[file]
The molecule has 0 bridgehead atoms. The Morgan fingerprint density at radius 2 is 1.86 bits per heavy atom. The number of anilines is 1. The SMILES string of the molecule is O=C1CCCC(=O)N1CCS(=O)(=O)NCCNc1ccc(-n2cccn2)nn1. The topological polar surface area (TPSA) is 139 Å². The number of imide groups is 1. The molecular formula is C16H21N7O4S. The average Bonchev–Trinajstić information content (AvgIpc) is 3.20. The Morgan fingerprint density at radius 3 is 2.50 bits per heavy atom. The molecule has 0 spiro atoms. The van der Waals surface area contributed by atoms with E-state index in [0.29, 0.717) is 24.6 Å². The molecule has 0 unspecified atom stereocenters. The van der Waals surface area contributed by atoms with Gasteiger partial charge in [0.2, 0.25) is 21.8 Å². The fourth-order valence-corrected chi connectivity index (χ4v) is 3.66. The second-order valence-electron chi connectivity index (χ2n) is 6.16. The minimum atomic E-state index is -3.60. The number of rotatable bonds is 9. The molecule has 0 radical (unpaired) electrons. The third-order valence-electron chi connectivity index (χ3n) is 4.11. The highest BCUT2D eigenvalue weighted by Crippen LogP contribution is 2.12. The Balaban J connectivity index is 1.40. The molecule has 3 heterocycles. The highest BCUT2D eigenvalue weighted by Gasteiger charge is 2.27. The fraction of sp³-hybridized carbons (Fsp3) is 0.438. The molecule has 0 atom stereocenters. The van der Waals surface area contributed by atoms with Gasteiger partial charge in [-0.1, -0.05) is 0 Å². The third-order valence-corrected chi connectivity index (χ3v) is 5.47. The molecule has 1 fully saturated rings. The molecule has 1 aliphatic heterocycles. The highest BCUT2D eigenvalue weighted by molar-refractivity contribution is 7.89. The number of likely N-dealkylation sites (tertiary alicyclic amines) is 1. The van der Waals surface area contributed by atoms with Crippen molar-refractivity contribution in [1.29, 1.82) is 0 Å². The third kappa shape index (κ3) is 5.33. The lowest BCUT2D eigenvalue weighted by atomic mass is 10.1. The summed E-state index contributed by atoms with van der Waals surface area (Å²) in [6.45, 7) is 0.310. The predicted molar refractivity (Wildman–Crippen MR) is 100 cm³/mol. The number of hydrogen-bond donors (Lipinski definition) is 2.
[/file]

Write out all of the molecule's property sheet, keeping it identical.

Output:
The molecule has 0 bridgehead atoms. The Morgan fingerprint density at radius 2 is 1.86 bits per heavy atom. The number of anilines is 1. The SMILES string of the molecule is O=C1CCCC(=O)N1CCS(=O)(=O)NCCNc1ccc(-n2cccn2)nn1. The topological polar surface area (TPSA) is 139 Å². The number of imide groups is 1. The molecular formula is C16H21N7O4S. The average Bonchev–Trinajstić information content (AvgIpc) is 3.20. The Morgan fingerprint density at radius 3 is 2.50 bits per heavy atom. The molecule has 0 spiro atoms. The van der Waals surface area contributed by atoms with E-state index in [0.29, 0.717) is 24.6 Å². The molecule has 0 unspecified atom stereocenters. The van der Waals surface area contributed by atoms with Gasteiger partial charge in [0.2, 0.25) is 21.8 Å². The fourth-order valence-corrected chi connectivity index (χ4v) is 3.66. The second-order valence-electron chi connectivity index (χ2n) is 6.16. The minimum atomic E-state index is -3.60. The number of rotatable bonds is 9. The molecule has 0 radical (unpaired) electrons. The third-order valence-electron chi connectivity index (χ3n) is 4.11. The highest BCUT2D eigenvalue weighted by Crippen LogP contribution is 2.12. The Balaban J connectivity index is 1.40. The molecule has 3 heterocycles. The highest BCUT2D eigenvalue weighted by Gasteiger charge is 2.27. The fraction of sp³-hybridized carbons (Fsp3) is 0.438. The molecule has 0 atom stereocenters. The van der Waals surface area contributed by atoms with Gasteiger partial charge in [-0.1, -0.05) is 0 Å². The third-order valence-corrected chi connectivity index (χ3v) is 5.47. The molecule has 1 fully saturated rings. The molecule has 1 aliphatic heterocycles. The highest BCUT2D eigenvalue weighted by molar-refractivity contribution is 7.89. The number of likely N-dealkylation sites (tertiary alicyclic amines) is 1. The van der Waals surface area contributed by atoms with Crippen molar-refractivity contribution in [1.29, 1.82) is 0 Å². The third kappa shape index (κ3) is 5.33. The lowest BCUT2D eigenvalue weighted by atomic mass is 10.1. The summed E-state index contributed by atoms with van der Waals surface area (Å²) in [6.45, 7) is 0.310. The predicted molar refractivity (Wildman–Crippen MR) is 100 cm³/mol. The number of hydrogen-bond donors (Lipinski definition) is 2.